AKC Endorses Antifreeze Safety Bill

AKC Endorses Legislation Requiring the Addition of Bittering Agent to Engine Coolants and...

AKC Endorses Legislation Requiring the Addition of Bittering Agent to Engine Coolants and Antifreezes

The American Kennel Club has written to key House and Senate congressional leaders supporting and urging prompt action on H.R. 1563. The bill requires engine coolant and antifreeze manufactured or sold in the United States that contains more than 10 percent ethylene glycol to include a bittering agent, thus making it unpalatable to animals and children.

Ethylene glycol (EG) is the most common active ingredient in antifreeze and engine coolants. It has a sweet taste which attracts children and animals, but is highly toxic. Small amounts of EG (1/2 teaspoon per pound for a dog) can cause rapid renal failure and death. Treatment of EG toxicity requires intensive care and is very costly. Prognosis for recovery is usually guarded to poor. EG is also highly toxic to humans. As little as 2 tablespoons of EG can cause death in an adult human, and less in a child. The 2002 Annual Report of the American Association of (Human) Poison Control Centers reported 6077 cases of human ingestion, of which 60 percent were in children, and 40 deaths from EG that year.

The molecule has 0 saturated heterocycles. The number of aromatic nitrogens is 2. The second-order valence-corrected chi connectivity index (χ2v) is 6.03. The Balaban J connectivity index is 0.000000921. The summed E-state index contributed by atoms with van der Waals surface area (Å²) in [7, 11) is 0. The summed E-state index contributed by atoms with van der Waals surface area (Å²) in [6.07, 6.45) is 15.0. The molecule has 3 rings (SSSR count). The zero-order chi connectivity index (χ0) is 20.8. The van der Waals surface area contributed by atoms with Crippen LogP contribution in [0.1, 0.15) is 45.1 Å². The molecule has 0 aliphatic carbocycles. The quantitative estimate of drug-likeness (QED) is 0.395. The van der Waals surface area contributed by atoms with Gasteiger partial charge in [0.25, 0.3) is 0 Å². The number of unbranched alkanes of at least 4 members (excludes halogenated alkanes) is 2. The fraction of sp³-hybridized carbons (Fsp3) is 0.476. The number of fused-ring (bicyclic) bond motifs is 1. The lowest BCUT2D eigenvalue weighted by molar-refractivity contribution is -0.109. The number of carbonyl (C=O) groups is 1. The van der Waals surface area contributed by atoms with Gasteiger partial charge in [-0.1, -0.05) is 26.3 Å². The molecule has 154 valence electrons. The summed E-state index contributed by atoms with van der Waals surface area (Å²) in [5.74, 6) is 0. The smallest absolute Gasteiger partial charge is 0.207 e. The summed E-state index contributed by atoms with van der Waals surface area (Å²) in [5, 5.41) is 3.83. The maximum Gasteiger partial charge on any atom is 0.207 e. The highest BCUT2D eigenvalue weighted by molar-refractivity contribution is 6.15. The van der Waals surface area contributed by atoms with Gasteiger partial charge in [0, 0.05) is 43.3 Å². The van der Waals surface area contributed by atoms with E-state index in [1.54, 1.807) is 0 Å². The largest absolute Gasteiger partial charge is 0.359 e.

The most common bittering agent, denatonium benzoate (DB), would add only 2 to 3 cents to the production cost of a gallon of antifreeze, while the average retail price of antifreeze is $6.50 per gallon. DB is not corrosive and does not damage car mechanisms. It is readily chemically decomposed by bacteria and causes no environmental degradation. The addition of a bittering agent to antifreeze and engine coolant is already required by law in California and Oregon, and in the United Kingdom, Japan and Australia.

H.R. 1563 was introduced in April, 2003 by Rep. Gary Ackerman (D-NY), and currently has 45 co-sponsors in the House. It was referred to the Committee on Energy and Commerce, which has taken no action on the bill. No Senate companion bill has yet been introduced. The bill has been endorsed by the American Veterinary Medical Association, the National Safety Council, Consumers Union, and the American Association of Poison Control Centers, among other groups. The AKC urges fanciers to write your Member of Congress urging that he or she become a co-sponsor of H.R. 1563 if they have not already done so.